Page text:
CNet’s Cooper on MGM v. Grokster

Charles Cooper on the war on file sharing: Why punish the technology?

Why punish the technology because some people use it for unlawful means? Speaking as a consumer (and occasional file downloader–legally, of course!), it should be as easy to use content legally as it is illegally. […]

[…] Ever since Napster got closed down, the content industry’s strategy for dealing with the peer-to-peer challenge can be summed up in three words: Sue the bastards. Everyone of sane mind can agree there’s a need to address digital piracy. But how about trying something more nuanced than a sledgehammer approach?

Viral Marketing Games

Fake Commercial Spots Spread Quickly on the Internet (CNet’s version) – Democratizing the semiotics of product promotion, or just a new way to be manipulated?

Viral marketing, in which low-profile ads spread quickly online as people share them, has become an intriguing strategy for many marketers trying to look beyond traditional 30-second television commercials.

But marketers are not the only ones taking the viral approach. Because the Web and cheap video technology keep making it easier for anyone with some knowledge and equipment to produce spots that look almost like real commercials, brand managers may find their carefully calibrated marketing messages increasingly being tweaked, teased, spoiled or entirely undermined.

Consumers, on the other hand, can now wonder whether each supposed hoax is an authorized, but deniable, below-the-radar marketing ploy.

The spoof Polo ad [QuickTime] that has revved up the discussion lately.
CNN Money: Report: VW to sue makers of bomb ad [pdf]; Lee and Dan’s WWW site

Later: Xeni says VW files complaint against makers of “suicide bomber” ad

Later still Fake Ad Creators Issue an Apology

“The creators regret the distribution of the film, will not publicize it further and apologize unreservedly for the damage caused to Volkswagen,” it said, adding that the company would now drop legal action against them.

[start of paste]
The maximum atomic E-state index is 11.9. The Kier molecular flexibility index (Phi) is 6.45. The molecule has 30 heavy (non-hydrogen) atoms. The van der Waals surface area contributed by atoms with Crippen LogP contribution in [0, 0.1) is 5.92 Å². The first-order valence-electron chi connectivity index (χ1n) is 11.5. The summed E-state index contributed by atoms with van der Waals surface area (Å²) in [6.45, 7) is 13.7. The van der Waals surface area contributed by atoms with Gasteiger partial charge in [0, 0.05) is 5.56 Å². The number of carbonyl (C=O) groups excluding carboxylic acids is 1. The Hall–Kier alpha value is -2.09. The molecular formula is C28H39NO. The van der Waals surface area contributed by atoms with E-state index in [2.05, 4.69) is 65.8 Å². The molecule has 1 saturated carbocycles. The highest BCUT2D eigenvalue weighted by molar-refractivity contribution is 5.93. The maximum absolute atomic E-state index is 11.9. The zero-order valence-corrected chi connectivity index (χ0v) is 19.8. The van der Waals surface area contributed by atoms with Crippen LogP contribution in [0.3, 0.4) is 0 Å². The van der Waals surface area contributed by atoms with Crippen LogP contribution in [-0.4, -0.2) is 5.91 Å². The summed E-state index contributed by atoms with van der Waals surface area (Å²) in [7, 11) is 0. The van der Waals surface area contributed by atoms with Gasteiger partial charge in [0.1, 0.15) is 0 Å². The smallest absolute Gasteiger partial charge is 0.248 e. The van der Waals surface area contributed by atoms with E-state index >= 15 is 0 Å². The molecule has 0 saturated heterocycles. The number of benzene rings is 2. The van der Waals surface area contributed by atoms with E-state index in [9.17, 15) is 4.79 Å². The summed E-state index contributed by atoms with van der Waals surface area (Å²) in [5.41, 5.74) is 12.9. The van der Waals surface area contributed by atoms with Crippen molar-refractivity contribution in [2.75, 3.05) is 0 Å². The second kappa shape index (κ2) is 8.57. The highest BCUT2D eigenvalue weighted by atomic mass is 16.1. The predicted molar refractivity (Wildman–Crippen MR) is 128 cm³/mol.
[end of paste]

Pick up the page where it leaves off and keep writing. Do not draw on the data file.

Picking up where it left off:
Media Consolidation Receives A Blow

U.S. Backs Off Relaxing Rules for Big Media

Media companies hoping to expand their television station holdings and to own both TV stations and newspapers in the same markets suffered a setback yesterday when the Bush administration decided to abandon its challenge to a ruling that blocked the relaxation of ownership rules.

The Justice Department will not ask the Supreme Court to consider a decision last year by a federal appeals court in Philadelphia that sharply criticized the move toward deregulation and ordered the Federal Communications Commission to reconsider its action. The decision is a final slap to Michael K. Powell, the departing chairman of the F.C.C., who had advocated the changes. […]

[…] Jonathan S. Adelstein and Michael J. Copps, the commission’s two Democrats, who opposed the changes to the rules, applauded the administration’s decision, which they suggested was a sharp rebuke of the agency under Mr. Powell.

“This is a recognition of the failure of the commission to adequately justify its rules and is a recognition of its failure to protect the public interest,” Mr. Adelstein said. “This is an historic decision for the media democracy movement.”

See also the Washington Post’s FCC Drops Bid to Relax Media Rules [pdf]

“Droit du Shoveleur”

Kelly’s parking pitch hits national arena [pdf]